Expecting Follett in this little book to live up to the promise of his subtitle is simply expecting too much. For the love of Notre-Dame, this is the book you want. For an understanding of Notre-Dame, look elsewhere.Continue reading
Most people have heard of Kristallnacht (the Night of Broken Glass) – the night when the Nazis targeted Jews throughout Germany – but most people do not know whose actions were used as the pretext for the attacks. Everyone Has Their Reasons is an excellent look at the fictional musings of one of history’s little-known assassins whose actions created such chaos.Continue reading
Somewhere my former European and World History teachers are rolling their eyes because I did not remember learning about the Paris uprising of 1871. John Merriman in The Massacre: The Life and Death of the Paris Commune does a superb job of describing the events surrounding the uprising.
Here is a brief summary from the publisher’s website:
The Paris Commune lasted for only 64 days in 1871, but during that short time it gave rise to some of the grandest political dreams of the nineteenth century—before culminating in horrific violence.
Following the disastrous French defeat in the Franco-Prussian War, hungry and politically disenchanted Parisians took up arms against their government in the name of a more just society. They expelled loyalists and soldiers and erected barricades in the streets. In Massacre, John Merriman introduces a cast of inimitable Communards—from les pétroleuses (female incendiaries) to the painter Gustave Courbet—whose idealism fueled a revolution. And he vividly recreates the Commune’s chaotic and bloody end when 30,000 troops stormed the city, burning half of Paris and executing captured Communards en masse.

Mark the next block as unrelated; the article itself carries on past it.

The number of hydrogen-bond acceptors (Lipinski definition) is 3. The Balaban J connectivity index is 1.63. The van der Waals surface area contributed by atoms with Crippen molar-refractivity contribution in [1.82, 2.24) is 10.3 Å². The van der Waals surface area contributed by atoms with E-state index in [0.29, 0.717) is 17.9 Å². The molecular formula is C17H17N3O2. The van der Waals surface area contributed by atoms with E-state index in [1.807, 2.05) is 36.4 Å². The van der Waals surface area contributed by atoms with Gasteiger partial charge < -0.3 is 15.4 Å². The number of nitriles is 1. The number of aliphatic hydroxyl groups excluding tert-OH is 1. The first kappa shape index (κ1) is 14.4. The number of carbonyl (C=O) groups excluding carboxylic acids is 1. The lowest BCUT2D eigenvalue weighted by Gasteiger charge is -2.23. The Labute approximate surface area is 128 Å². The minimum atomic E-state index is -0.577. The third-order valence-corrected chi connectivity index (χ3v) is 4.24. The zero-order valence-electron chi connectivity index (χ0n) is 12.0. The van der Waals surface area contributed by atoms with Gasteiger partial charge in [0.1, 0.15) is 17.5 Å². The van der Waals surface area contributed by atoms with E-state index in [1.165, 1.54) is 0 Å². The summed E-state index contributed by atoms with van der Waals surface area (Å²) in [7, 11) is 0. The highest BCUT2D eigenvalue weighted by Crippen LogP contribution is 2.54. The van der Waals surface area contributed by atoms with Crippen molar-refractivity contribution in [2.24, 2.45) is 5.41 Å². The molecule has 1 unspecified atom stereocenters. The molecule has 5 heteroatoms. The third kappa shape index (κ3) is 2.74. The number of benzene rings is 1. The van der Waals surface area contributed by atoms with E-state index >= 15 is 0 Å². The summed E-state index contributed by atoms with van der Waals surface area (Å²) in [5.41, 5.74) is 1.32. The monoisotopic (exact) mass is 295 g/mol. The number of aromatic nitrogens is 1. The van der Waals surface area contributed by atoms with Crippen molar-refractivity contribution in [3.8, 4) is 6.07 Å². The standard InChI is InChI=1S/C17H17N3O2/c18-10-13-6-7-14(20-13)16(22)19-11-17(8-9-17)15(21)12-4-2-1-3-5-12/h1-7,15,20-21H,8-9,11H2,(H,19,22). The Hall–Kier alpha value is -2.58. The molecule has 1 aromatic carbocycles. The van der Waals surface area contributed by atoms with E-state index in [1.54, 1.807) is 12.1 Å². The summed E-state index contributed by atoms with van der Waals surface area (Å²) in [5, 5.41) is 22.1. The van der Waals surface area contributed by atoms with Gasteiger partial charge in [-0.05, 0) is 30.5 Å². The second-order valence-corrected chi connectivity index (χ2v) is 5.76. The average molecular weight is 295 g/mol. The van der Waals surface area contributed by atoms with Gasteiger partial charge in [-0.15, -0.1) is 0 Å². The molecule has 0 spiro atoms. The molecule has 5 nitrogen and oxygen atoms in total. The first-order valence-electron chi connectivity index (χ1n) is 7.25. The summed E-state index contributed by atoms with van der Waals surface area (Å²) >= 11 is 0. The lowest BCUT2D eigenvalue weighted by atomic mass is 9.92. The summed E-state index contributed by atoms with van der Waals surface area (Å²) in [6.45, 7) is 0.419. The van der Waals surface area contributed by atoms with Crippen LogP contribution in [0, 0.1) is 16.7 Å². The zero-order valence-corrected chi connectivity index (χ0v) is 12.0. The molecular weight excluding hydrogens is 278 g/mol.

Many would argue that the Communards (or Communists in modern lingo) were wrong for taking over the city. However, Merriman makes a convincing argument that no matter if the Communards were wrong, they did not deserve the slaughter they received from the French national government. The government response was a bit much – using artillery against French civilians is excessive.
Merriman’s account is focused more on the Communards than the French national government. I wish that he spent more time discussing the weaknesses and strengths of the government’s reasons for attacking the Communards. I understand that it was a hectic time (especially with parts of France occupied by the Prussians after the Franco-Prussian War), but I do not think that it was proper to slaughter Parisian civilians – possibly in the thousands.
The book also is an excellent example of how quickly fighting can become barbarous. Merriman discusses the various abuses on both sides. Once atrocities started, neither side gave quarter to the other. I am not one to judge soldiers in combat, but I also do not condone the slaughter of people who have surrendered.
The Massacre is a well-written book on a subject that is not universally known.
Thurber House’s Evenings with authors Fall Season is wrapping up. But next week’s event features bestselling mystery author Laurie R. King.Continue reading